COPD can’t be cured, but it can be treated. Early diagnosis, lifestyle changes and appropriate drug treatments can help you lead a normal and active life, feel better and stay out of hospital.
Quitting smoking is the most important step in treating your COPD.
It helps to quit smoking, even if you already have COPD. In fact, quitting smoking is the best thing you can do to feel better. COPD will get worse if you continue to smoke or are around second-hand smoke or air pollution.
A variety of medicines are used to treat COPD. COPD medicines cannot cure COPD, but they can improve your symptoms. Your doctor will decide which medication is best for you based on the severity of your COPD, how badly it affects your daily life and any adverse effects from the medication.
The different types of COPD medicines include:
Bronchodilator medicines open up the airways (breathing tubes) in your lungs. When your airways are more open, it’s easier to breathe.
- Steroid inhaler
If you have regular flare-ups or exacerbations of your COPD, you may also be given a steroid inhaler. This can help reduce inflammation and swelling in your airways. This sort of drug is usually given with a long-acting bronchodilator in a combination inhaler
If you cough up a lot of sputum, you may be given a drug called a mucolytic as a tablet or syrup. This makes your sputum thinner and easier to cough up.
Sometimes with COPD, you require extra or supplemental oxygen (also called oxygen therapy). Oxygen is only useful as a treatment for people with a low oxygen level. It’s not a treatment for breathlessness, which in COPD is usually caused by difficulty moving air in and out as you breathe, rather than by a low oxygen level.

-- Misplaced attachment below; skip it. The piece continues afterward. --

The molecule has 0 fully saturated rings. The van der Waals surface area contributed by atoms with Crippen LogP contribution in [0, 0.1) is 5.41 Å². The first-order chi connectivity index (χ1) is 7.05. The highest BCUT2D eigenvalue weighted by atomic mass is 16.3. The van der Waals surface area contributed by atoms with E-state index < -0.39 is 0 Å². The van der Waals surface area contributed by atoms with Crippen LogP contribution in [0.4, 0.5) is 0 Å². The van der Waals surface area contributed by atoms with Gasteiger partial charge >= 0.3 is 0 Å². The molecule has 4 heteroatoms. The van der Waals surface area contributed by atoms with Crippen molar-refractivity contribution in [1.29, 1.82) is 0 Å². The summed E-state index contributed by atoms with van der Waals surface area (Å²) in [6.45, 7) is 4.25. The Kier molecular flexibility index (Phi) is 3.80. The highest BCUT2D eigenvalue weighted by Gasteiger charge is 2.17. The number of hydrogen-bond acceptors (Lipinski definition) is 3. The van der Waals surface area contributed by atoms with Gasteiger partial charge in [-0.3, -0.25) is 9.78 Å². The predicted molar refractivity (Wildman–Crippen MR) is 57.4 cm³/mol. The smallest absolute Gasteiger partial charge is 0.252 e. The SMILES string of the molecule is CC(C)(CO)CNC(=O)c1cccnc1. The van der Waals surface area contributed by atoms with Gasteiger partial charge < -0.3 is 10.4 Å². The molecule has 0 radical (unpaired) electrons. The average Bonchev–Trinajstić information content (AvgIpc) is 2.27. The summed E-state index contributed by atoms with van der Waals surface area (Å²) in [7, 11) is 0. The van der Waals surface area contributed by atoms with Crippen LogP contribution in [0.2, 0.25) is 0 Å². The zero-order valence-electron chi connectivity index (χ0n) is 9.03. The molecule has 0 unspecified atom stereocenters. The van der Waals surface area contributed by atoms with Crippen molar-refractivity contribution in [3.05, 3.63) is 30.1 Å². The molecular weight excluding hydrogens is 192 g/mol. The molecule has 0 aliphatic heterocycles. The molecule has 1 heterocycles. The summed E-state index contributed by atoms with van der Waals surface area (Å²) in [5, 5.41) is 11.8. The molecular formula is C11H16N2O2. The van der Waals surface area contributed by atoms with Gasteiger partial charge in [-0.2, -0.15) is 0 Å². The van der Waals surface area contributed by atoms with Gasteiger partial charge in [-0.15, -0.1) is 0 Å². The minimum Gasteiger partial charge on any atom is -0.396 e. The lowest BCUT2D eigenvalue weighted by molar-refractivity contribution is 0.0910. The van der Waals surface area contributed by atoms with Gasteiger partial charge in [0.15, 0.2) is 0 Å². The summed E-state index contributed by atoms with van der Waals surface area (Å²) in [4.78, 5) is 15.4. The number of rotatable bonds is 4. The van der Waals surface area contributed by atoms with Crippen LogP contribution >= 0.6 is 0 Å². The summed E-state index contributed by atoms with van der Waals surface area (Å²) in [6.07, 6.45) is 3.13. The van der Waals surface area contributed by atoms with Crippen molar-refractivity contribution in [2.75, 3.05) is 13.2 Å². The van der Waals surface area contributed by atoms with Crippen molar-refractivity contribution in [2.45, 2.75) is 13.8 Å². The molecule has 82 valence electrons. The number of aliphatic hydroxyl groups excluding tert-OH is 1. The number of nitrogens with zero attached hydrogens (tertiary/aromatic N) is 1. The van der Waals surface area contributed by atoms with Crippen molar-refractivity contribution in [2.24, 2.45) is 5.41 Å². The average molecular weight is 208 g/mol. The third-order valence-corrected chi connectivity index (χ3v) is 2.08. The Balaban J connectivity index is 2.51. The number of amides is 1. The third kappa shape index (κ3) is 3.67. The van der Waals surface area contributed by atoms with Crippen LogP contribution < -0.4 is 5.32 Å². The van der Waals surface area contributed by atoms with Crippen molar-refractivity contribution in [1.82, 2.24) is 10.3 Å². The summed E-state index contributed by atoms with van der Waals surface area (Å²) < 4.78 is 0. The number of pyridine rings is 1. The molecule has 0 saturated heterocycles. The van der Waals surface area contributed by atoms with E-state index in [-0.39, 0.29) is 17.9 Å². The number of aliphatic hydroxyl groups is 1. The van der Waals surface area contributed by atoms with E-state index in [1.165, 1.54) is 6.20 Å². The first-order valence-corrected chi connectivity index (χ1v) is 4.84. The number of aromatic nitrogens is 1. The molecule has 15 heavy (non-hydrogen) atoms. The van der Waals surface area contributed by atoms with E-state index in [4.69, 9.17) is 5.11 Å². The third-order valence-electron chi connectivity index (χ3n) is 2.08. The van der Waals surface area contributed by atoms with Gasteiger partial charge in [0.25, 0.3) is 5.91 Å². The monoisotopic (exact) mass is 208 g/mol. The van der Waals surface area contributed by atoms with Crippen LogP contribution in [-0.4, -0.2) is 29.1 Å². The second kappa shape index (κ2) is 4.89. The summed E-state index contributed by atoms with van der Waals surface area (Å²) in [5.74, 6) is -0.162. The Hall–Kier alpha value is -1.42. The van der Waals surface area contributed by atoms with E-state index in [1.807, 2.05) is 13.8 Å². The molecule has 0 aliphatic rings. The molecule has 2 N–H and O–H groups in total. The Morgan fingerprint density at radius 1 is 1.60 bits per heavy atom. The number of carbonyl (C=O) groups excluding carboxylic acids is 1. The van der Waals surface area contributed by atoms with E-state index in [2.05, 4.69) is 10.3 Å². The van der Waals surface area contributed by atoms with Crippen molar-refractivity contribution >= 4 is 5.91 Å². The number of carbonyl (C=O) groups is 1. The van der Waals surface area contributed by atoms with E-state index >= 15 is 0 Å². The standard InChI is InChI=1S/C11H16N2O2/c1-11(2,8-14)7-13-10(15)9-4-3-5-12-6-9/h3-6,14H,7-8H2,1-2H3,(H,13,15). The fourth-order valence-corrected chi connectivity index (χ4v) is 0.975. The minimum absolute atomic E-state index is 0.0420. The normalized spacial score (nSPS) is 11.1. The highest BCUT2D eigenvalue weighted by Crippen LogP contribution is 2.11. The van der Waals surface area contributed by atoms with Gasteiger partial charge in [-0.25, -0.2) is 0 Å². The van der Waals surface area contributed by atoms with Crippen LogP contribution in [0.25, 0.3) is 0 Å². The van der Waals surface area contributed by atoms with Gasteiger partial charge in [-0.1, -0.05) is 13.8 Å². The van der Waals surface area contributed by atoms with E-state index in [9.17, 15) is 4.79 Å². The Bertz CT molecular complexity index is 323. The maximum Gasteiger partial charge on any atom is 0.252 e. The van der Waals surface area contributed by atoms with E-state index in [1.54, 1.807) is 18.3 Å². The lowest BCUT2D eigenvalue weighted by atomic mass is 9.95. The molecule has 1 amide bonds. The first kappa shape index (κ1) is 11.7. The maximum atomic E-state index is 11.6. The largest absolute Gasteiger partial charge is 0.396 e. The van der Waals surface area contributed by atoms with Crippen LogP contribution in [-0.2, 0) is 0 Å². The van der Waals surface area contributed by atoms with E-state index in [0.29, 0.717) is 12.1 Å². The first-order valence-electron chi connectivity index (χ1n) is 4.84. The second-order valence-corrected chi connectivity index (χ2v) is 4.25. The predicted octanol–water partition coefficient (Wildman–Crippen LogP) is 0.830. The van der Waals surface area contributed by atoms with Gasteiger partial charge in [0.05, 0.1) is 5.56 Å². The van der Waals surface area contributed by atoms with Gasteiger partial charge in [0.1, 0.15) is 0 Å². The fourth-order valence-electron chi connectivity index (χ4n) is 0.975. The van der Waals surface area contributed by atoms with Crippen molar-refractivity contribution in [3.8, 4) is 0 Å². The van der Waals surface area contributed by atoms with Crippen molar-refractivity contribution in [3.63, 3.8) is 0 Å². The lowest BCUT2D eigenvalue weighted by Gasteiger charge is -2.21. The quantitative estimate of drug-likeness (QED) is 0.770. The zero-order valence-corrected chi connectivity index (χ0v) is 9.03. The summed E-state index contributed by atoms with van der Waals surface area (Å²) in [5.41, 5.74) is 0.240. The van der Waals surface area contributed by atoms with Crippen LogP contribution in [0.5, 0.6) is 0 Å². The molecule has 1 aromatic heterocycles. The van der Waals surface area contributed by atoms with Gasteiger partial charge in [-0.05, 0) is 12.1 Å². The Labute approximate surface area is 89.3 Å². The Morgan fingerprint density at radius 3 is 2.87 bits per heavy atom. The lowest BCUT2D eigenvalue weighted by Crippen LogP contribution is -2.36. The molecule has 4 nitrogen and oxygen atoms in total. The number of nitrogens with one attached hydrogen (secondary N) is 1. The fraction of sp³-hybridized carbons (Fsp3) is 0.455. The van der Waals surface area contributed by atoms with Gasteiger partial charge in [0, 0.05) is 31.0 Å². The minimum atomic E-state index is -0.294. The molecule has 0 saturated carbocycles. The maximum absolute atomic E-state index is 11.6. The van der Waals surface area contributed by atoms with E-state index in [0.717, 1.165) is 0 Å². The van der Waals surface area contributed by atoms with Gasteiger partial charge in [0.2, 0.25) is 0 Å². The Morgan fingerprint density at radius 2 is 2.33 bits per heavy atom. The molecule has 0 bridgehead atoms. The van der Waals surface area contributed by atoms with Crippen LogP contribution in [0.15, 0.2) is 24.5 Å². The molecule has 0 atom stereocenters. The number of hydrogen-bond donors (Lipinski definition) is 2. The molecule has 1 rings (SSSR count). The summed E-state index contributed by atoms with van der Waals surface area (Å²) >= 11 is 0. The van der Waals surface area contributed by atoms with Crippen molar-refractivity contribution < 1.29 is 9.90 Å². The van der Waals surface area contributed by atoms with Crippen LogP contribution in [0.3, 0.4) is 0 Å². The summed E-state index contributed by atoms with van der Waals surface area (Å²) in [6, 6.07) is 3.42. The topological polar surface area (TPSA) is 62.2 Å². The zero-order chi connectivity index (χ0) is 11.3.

This involves wearing a nasal cannula (a soft tube inserted into your nose) or face mask connected to a machine that pushes air into your lungs. Non-invasive ventilation supports your breathing to give your muscles a rest and gently helps with each breathe you take. This increases your oxygen level and helps you breathe out more carbon dioxide.
This is generally done when you are hospitalized with a flare up. If you regularly wake up with a headache, tell your doctor. It can be a sign your breathing is shallow at night and you might benefit from non-invasive ventilation at home.
Lung volume reduction surgery (LVRS)
For some people with chronic obstructive pulmonary disease (COPD), lung volume reduction surgery may be recommended. LVRS is an operation which removes the worst affected areas of your lung so that the healthier parts of your lung can work better.
If you have emphysema, this surgery can help to make your breathing more comfortable and improve your quality of life. But it’s a significant operation and does carry risks.
If you have very severe COPD and have not got better with treatment, you might be a candidate for a lung transplant depending on your age, other illnesses and test findings. In a lung transplant surgeons take out one or two of the lungs and replace them with healthy lungs.
Lung transplants can improve your ability to breathe and be active. However, like any major operation, you should consider the risks and complications, such as organ rejection or needing to take immune-suppressing medications daily.